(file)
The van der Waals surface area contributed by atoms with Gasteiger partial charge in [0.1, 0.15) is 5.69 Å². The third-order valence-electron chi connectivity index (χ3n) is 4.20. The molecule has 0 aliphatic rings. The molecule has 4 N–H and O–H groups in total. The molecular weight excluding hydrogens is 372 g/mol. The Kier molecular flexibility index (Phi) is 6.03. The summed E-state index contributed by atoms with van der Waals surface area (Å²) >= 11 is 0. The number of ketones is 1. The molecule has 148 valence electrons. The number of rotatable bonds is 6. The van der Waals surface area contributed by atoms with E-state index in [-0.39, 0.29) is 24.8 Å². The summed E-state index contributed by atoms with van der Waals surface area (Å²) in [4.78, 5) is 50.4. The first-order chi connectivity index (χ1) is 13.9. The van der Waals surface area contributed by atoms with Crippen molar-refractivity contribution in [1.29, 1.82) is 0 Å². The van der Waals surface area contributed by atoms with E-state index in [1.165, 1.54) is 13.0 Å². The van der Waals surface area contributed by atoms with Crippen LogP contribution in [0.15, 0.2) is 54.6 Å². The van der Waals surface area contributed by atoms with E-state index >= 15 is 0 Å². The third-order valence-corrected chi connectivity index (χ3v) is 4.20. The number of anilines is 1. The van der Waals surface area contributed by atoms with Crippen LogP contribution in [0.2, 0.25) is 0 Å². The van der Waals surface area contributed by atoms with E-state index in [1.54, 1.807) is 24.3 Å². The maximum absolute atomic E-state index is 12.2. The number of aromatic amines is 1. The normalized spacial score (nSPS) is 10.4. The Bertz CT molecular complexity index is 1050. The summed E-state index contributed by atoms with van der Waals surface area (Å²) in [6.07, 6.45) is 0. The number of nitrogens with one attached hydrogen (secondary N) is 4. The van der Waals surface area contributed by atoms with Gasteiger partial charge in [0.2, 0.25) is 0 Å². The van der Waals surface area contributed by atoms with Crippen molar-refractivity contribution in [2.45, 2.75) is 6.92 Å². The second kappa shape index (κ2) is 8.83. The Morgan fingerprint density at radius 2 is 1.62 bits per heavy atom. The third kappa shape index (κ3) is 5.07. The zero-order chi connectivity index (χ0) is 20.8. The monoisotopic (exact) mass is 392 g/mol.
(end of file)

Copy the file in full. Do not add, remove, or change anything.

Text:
The van der Waals surface area contributed by atoms with Gasteiger partial charge in [0.1, 0.15) is 5.69 Å². The third-order valence-electron chi connectivity index (χ3n) is 4.20. The molecule has 0 aliphatic rings. The molecule has 4 N–H and O–H groups in total. The molecular weight excluding hydrogens is 372 g/mol. The Kier molecular flexibility index (Phi) is 6.03. The summed E-state index contributed by atoms with van der Waals surface area (Å²) >= 11 is 0. The number of ketones is 1. The molecule has 148 valence electrons. The number of rotatable bonds is 6. The van der Waals surface area contributed by atoms with E-state index in [-0.39, 0.29) is 24.8 Å². The summed E-state index contributed by atoms with van der Waals surface area (Å²) in [4.78, 5) is 50.4. The first-order chi connectivity index (χ1) is 13.9. The van der Waals surface area contributed by atoms with Crippen molar-refractivity contribution in [1.29, 1.82) is 0 Å². The van der Waals surface area contributed by atoms with E-state index in [1.165, 1.54) is 13.0 Å². The van der Waals surface area contributed by atoms with Crippen LogP contribution in [0.15, 0.2) is 54.6 Å². The van der Waals surface area contributed by atoms with E-state index >= 15 is 0 Å². The third-order valence-corrected chi connectivity index (χ3v) is 4.20. The number of anilines is 1. The van der Waals surface area contributed by atoms with Crippen LogP contribution in [0.2, 0.25) is 0 Å². The van der Waals surface area contributed by atoms with E-state index in [1.54, 1.807) is 24.3 Å². The maximum absolute atomic E-state index is 12.2. The number of aromatic amines is 1. The normalized spacial score (nSPS) is 10.4. The Bertz CT molecular complexity index is 1050. The summed E-state index contributed by atoms with van der Waals surface area (Å²) in [6.07, 6.45) is 0. The number of nitrogens with one attached hydrogen (secondary N) is 4. The van der Waals surface area contributed by atoms with Gasteiger partial charge in [0.2, 0.25) is 0 Å². The van der Waals surface area contributed by atoms with Crippen molar-refractivity contribution in [2.45, 2.75) is 6.92 Å². The second kappa shape index (κ2) is 8.83. The Morgan fingerprint density at radius 2 is 1.62 bits per heavy atom. The third kappa shape index (κ3) is 5.07. The zero-order chi connectivity index (χ0) is 20.8. The monoisotopic (exact) mass is 392 g/mol.